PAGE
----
Posted at 02:38 PM to That Liberal Media | Permalink | Comments (3) | TrackBack

March 01, 2005

The New Republicans strike again

By Jim Dallas

I was pretty revved up about the newest edition of TNR, which has a cover story on health care.

It also sports an otherwise commendable review of Roy Moore's new book by Richard Just, which comes to an enlightening conclusion:

Admittedly, among the reasons to bring freedom to the Muslim world, disproving Roy Moore ranks low, to say the least. But Moore, however zany a character, does speak for a well-organized, if extreme, wing of American politics. Alan Keyes, Zell Miller, Richard Shelby, Oliver North, James Dobson, and Ann Coulter all endorsed his book; one can assume they accept Moore's central argument about the necessary link between Christianity and American freedom. As Moore himself points out, a statewide poll taken at the height of the Ten Commandments controversy showed that 77 percent of Alabama residents supported his decision. Presumably many, if not most, of those 77 percent accept the underlying logic of Moore's argument. We liberals can deride Moore as a nut; but we cannot pretend that he is an isolated nut. An empirical blow to the logic of his view that America is a Christian country would not end the debate over separation of church and state. But neither would it be irrelevant to that debate.

But just as it looks like we're going to get through more or less free of wankery, Just goes and takes an un-necessary gratuitous swipe:

There's a larger point to be made here. It's no coincidence that the spread of freedom in the Muslim world would undermine the arguments of right-wing Christians here at home. The struggle to spread freedom isn't a theological crusade, as the illiberal denizens of the Democratic Party's left-wing have convinced themselves; it is a liberal fight, and it always has been and always will be, no matter the party or the considerable shortcomings of the president who at the moment has managed to make it his own. The success of that fight will undercut the logic of religious fanatics everywhere--in the Middle East, in other regions of the world, and, yes, even at home. Is Roy Moore concerned about the prospect of a liberal, democratic Iraq? Somehow I doubt it. Should he be? If he believes what he argues in So Help Me God, then yes.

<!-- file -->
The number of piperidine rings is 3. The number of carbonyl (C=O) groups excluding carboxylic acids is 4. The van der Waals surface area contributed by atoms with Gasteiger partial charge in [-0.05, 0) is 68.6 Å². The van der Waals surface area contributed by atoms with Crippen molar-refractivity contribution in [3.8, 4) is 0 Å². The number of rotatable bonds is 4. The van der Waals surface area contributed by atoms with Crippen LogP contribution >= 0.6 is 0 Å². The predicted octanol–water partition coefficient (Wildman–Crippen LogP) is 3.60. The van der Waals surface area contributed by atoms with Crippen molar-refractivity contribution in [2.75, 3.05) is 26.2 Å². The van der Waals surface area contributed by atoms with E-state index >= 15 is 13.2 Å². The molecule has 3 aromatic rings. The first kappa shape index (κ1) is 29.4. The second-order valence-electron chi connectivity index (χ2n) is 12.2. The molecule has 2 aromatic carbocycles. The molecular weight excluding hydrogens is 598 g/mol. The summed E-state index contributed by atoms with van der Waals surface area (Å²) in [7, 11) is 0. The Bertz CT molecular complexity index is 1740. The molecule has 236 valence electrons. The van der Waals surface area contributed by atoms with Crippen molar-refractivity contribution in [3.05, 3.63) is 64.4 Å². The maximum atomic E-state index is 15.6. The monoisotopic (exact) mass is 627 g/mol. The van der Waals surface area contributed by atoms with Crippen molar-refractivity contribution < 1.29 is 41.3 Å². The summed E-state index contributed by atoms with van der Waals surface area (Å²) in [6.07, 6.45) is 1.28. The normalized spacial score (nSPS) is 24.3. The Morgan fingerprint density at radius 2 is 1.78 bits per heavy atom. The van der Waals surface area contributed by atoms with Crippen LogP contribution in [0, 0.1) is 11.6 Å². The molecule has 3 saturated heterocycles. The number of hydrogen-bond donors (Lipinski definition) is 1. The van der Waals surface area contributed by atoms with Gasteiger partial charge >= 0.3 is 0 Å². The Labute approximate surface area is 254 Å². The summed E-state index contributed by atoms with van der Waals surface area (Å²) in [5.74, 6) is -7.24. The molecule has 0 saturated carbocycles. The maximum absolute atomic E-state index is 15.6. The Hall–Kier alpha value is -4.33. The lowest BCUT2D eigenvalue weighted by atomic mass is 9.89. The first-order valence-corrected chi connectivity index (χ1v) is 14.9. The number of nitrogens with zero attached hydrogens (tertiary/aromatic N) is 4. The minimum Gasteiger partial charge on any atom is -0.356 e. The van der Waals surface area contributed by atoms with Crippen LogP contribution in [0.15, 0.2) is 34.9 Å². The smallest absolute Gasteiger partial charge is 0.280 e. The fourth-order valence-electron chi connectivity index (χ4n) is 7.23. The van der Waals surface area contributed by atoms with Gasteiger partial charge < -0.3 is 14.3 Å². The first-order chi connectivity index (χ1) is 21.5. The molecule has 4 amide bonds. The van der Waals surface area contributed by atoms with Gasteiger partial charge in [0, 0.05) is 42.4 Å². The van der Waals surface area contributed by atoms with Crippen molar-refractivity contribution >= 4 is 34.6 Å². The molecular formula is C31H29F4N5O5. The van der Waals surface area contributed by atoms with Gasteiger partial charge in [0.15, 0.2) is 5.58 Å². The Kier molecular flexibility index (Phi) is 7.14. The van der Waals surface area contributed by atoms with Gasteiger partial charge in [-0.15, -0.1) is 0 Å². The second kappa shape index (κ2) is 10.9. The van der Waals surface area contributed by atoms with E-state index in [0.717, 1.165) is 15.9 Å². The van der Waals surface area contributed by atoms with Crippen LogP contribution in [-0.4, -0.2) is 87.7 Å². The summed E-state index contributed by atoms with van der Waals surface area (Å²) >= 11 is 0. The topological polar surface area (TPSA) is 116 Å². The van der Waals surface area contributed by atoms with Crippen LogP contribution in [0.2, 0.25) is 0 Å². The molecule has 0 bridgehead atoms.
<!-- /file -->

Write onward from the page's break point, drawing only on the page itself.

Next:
There really is no end to this nonsense, is there? For the last time, most everybody on the anti-war left is in favor of more freedom in the Middle East. The only person, of the hundreds of people on the left I've ever met who would be against that proposition is an avowed Maoist, an he hates Democrats for being part of the "capitalist system."

What left-wing Democrats are against is military acion for which "expanding freedom" is only a pathetic post hoc justification.

It is sad that the writers of a national magazine take so much pleasure in beating up straw-men. Maybe when The New Republic is "liberated" by a new editorial staff (one that can make a simple point without trying to knive the "democratic wing of the Democratic Party"), I'll reconsider my animus towards that publication.

Posted at 12:58 PM to That Liberal Media | Permalink | Comments (2) | TrackBack